I resisted making slime for a long time, I still remember all that gross stuff from Nickelodeon that my younger cousin adored. But after touching it I was hooked, staying with the Nickelodeon references, it was less slime and more Gak. (And unless you were around in the 1980s and ’90s, I don’t know if you understand what I’m talking about). Anyway, slime is fast and fun to make and can entertain for the entire afternoon.
White school glue (12 ounces)
Baking soda (1 ½ tablespoons)
Contact lens solution (3 tablespoons)
Pour the glue into a bowl. Add the baking soda and mix well. Stir in food coloring, keep adding and stirring until you are happy with the color. Add the contact lens solutions. Mix until the slime forms and becomes harder to mix. Take the slime out and knead it in your hands.
If your slime is still sticky, add an additional ½ tablespoon of contact lens solution.
If slime isn’t your thing, maybe sand clay would be a better idea. This is also quick and easy and is a lot like the salt dough we used to make stuff with at Vacation Bible School or summer camp.
Sand (2 cups)
All-purpose flour (1 ½ cups)
Salt (1 ¼ cups)
Warm water (1 cup)
Mix the sand, flour, and salt together in a large bowl. Add the water slowly, mix as you go.
If the dough is too sticky, add a little more sand or flour.
Once it is all combined, flip it out and knead it on a lightly floured surface. It will come together in less than a minute into a soft pliable ball.
This dough can be air dried or placed in the oven at 250 degrees for about 4 hours to cure.
I think using this dough to make souvenirs of your 2020 “Staycation” would be adorable. Roll the clay to about a one-inch thickness, cut into a circle or square large enough for your child to make a hand or footprint in. (They may need a little help pressing their fingers into the clay) Add shells or pretty rocks around the print if desired.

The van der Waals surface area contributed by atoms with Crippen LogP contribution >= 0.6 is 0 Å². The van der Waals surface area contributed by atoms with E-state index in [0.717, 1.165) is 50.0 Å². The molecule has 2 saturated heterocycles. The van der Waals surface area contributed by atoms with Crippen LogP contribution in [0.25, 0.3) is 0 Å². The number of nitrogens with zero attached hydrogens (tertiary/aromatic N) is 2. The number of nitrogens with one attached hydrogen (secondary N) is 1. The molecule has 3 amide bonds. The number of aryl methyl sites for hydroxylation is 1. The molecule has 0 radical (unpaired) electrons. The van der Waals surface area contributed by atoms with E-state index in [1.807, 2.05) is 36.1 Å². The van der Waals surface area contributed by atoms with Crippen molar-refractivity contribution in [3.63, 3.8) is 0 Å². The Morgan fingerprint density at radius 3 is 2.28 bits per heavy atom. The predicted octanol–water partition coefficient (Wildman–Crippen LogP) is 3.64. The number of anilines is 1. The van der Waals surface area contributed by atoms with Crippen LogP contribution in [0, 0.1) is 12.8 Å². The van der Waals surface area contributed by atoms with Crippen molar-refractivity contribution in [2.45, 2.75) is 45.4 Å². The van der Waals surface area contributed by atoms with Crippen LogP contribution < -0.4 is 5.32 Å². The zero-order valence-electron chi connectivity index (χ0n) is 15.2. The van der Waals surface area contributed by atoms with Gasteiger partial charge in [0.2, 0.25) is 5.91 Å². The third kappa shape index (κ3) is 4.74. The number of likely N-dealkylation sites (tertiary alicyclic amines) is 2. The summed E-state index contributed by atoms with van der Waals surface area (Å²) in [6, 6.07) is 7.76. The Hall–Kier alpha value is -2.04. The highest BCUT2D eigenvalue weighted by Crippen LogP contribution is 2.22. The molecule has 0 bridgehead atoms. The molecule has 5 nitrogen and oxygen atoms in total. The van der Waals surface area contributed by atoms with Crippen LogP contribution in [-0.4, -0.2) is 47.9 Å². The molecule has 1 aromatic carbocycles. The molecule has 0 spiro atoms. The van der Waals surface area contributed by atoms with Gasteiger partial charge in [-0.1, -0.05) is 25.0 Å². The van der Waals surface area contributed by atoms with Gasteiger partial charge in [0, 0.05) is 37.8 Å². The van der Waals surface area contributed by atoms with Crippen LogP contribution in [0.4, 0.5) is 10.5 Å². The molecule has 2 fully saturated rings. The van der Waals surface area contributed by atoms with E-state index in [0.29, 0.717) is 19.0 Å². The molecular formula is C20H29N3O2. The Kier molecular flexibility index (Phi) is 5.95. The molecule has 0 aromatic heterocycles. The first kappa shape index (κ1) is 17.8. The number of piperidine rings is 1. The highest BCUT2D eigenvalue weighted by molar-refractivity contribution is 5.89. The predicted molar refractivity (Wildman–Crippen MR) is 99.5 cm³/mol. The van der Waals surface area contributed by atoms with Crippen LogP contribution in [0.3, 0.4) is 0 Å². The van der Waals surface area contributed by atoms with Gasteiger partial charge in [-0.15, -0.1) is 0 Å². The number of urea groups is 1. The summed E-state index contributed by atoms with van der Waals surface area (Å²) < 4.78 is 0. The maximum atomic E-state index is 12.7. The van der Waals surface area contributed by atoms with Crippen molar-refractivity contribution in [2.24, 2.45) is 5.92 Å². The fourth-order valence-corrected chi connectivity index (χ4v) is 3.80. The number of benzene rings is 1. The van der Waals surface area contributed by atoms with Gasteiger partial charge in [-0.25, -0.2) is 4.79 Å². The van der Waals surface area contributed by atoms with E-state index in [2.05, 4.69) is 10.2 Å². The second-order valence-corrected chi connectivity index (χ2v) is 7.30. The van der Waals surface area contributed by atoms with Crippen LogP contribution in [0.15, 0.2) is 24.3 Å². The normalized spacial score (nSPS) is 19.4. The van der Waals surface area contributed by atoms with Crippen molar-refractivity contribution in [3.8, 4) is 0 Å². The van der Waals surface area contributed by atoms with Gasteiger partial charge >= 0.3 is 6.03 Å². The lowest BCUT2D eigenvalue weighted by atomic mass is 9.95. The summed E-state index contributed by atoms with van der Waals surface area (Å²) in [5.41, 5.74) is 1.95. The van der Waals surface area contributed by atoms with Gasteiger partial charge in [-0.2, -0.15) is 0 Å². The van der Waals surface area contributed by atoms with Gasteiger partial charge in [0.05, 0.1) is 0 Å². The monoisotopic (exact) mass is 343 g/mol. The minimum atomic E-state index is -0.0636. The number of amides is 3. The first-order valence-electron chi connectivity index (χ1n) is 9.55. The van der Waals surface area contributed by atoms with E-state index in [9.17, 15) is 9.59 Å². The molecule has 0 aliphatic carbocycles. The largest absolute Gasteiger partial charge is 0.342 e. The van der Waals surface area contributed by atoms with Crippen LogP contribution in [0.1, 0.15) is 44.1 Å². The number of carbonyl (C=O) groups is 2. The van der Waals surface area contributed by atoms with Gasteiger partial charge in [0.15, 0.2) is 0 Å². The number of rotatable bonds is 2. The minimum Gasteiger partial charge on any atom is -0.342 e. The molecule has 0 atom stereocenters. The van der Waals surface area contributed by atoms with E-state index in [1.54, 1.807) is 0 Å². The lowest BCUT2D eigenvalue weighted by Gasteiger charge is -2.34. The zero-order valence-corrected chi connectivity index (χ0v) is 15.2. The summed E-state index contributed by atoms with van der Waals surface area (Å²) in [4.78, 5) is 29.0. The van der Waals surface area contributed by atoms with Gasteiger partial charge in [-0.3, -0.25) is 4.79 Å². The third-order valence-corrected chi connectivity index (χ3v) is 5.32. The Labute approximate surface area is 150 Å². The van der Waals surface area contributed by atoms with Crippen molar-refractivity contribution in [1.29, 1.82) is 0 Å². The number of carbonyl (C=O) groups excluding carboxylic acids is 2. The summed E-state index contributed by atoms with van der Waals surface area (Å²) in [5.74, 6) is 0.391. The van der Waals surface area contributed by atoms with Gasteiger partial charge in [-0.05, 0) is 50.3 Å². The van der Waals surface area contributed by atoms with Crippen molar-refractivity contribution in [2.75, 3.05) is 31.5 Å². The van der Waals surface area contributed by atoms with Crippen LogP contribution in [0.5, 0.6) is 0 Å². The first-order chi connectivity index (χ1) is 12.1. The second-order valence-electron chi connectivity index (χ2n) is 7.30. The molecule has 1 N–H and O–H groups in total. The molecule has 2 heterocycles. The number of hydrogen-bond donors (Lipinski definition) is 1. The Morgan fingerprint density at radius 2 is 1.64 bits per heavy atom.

Christmas ornaments made from this clay with a single shell or cluster of tiny shells would be beautiful and would be a nice way to remember a family trip to the beach. (Just remember to make a hole with a straw before drying so a hanging ribbon can be added) And how about a line of footprints across the clay made by a toy dinosaur or pony?
And since I brought up salt dough, here is the directions in case you don’t remember them.
All-purpose flour (1 ½ cups)
Salt (1 cup)
Water (¾ cup)
Mix the salt and flour together, slowly stir in the water.
Flour your surface and hands and knead the dough.
Cut and shape as desired. After the dough is completely dry, it can be painted. If it is going to be used as an ornament it should be sealed with Mod Podge.
And this final clay makes wonderful Christmas ornaments (I’ve had some for more than ten years, and I pack them away in an airtight container each year and they still smell fantastic)
Cinnamon (¾ cup)
Unsweetened applesauce (½ cup)
School glue (2 ½ tablespoons)
Combine the applesauce and glue, slowly add the cinnamon and stir well.
When dough forms, knead until it turns into a firm clay. Add more cinnamon if it is too sticky or more applesauce if it is too crumply.